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Project Management

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Start the new decade off, with help creating a toolbox of skills and resources to help you organize and bring projects to life.

Whenever you are putting a project together, it is essential to keep timelines in check, follow up, and watch out for scope creep. In this webinar, Brian Pichman will discuss different project management techniques and certifications to help you not only have a successful project but more importantly, a well defined and detailed project launch.

By having a solid foundation and a few easy-to-use tools, you can significantly reduce that project management stress and be more excited for the next project you tackle!

Published in: Leadership & Management
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Project Management

  1. 1. Project Management Brian Pichman Evolve Project
  2. 2. Project Management • Start the new decade off, with help creating a toolbox of skills and resources to help you organize and bring projects to life. Whenever you are putting a project together, it is essential to keep timelines in check, follow up, and watch out for scope creep. In this webinar, Brian Pichman will discuss different project management techniques and certifications to help you not only have a successful project but more importantly, a well defined and detailed project launch. By having a solid foundation and a few easy-to-use tools, you can significantly reduce that project management stress and be more excited for the next project you tackle!
  3. 3. What Projects Are You Working On?
  4. 4. Agenda • Terms • Processes • Tools for Success • Certifications A lot of the tips covered are great ways to “gut check” a project
  5. 5. What’s makes up good Project Manager • Well Organized • Goal-Orientated • Passionate About Processes • Strong Leaders • Effective Communicators • Trust their team and delegate decisions
  6. 6. What If You Are A ”One Man Band” • Keeping yourself on task is important regardless of if it’s a personal project for yourself or you are working on the project solo • Keeping yourself (or others) accountable is crucial to successful project management • Creating a schedule and sticking to it
  7. 7. Definitions • Project • Sequence of tasks that lead toward a singular goal; requires time, people and resources. • Deliverables • Results or the outcomes of parts of the projects (plans, documents, etc.) • Deadlines • Each task and phase of the project has a due date. Deadlines keep a project on task and focused • Scope • Involves determining and documenting a list of specific project goals, deliverables, features, functions, tasks, deadlines, and ultimately costs. In other words, it is what needs to be achieved and the work that must be done to deliver a project • Scope Creep is when during a project new “ideas” or deliverables are suggested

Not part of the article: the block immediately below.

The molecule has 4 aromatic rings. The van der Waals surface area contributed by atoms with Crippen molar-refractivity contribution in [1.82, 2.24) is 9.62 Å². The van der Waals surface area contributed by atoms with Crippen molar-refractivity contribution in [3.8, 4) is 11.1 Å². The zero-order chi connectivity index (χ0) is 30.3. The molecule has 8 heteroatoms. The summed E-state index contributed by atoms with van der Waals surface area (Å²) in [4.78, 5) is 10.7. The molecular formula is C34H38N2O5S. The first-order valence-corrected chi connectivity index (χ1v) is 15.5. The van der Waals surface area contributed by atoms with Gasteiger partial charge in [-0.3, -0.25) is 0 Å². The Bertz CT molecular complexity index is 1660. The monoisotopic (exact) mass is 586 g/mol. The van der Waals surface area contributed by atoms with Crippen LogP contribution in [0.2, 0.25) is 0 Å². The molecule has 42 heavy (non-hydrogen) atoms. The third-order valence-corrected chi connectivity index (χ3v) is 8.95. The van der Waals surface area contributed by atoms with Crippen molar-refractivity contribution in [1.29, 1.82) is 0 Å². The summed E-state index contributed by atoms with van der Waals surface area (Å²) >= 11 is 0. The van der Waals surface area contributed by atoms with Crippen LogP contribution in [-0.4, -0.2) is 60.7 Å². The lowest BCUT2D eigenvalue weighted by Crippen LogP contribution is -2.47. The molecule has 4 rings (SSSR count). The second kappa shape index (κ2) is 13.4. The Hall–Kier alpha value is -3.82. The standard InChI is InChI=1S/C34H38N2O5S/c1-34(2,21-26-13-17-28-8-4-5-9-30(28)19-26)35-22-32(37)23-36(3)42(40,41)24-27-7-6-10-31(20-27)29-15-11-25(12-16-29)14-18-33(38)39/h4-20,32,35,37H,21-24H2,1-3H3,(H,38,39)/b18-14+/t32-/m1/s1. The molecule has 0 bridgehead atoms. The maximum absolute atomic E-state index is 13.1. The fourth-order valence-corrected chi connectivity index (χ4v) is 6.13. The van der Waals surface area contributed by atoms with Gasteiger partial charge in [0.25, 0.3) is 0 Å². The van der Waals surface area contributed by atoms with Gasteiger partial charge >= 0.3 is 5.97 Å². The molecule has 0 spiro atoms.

8. 8. https://medium.com/@nishagashmeer/project-scope-management-111b334a53a4
  9. 9. https://www.theprojectmanagementblueprint.com/blog/project-overview/scope-and-the-triple-contraints-of-quality-time-cost
  10. 10. Resource Determination • Scheduling Phase • Managers decide on • How much time each activities takes • How many people / material required • The order in which these activities need to take place • Assign Resources to the specific activities • Add “Buffer” Time • Document actual hours spent on the project while running – this can help you benchmark for accuracy for future projects • Also useful when you believe one resource can do a task in X amount of time, but all the tasks are 2X amounts of time, you can quickly work to adjust the project timeline/resources
  11. 11. Estimating Time Accurately • Understand Requirements • Business Requirement Analysis – Process in which you interview steak holders document their priorities and estimate based on what they find important • Work Break Down Structures – Hierarchy of how parts of the project are split down into work buckets and how they funnel to the solve of the project • GAP Analysis – Comparing actual performance with potential performance and the needs to get to the final future state. • Drill Down – Writing Down the problem on one side of the page and then its components of the issue to the right of that. Other variations is the funnel where you break the project down in stages to the smallest parts.
  12. 12. Gap Analysis Drill Down Work Break Down Structures
  13. 13. Making Estimates • Once you’ve broken down the project a bit more, estimate the time for each of the tasks and not the project as a whole • List all of the assumptions, exclusions and constraints that are relevant – and note the sources (people/process/things) that you will rely on • This is important when estimates are questioned and risk areas for project delays • People are often over optimistic when giving you timelines, and may underestimate the time needed • Assume that your resources will only be productive for 80 percent of the time. • Build in time for unexpected events such as sickness, supply problems, equipment failure, accidents and emergencies, problem solving, and meetings.
  14. 14. Project Methodologies • Agile • Allows you to break projects down into separate manageable tasks, which can be tackled in short iterations or sprints (hour or two segments) • Agile is much more fluid and collaborative with quick production cycles and lots of feedback and iteration • Waterfall • a hierarchy of sequential tasks that ends with a big product launch – works well when all tasks are predetermined and there isn’t a lot of need of discussion throughout the project • Six Sigma • Is business methodology that aims to improve processes, reduce waste and errors, and increase customer satisfaction throughout an organization. Driven by data and statistical analysis, Six Sigma provides a way to minimize mistakes and maximize value in any business process • You can get certified in this process – highly recommended. Really good toolset to master if working with a team that is more about data and ROI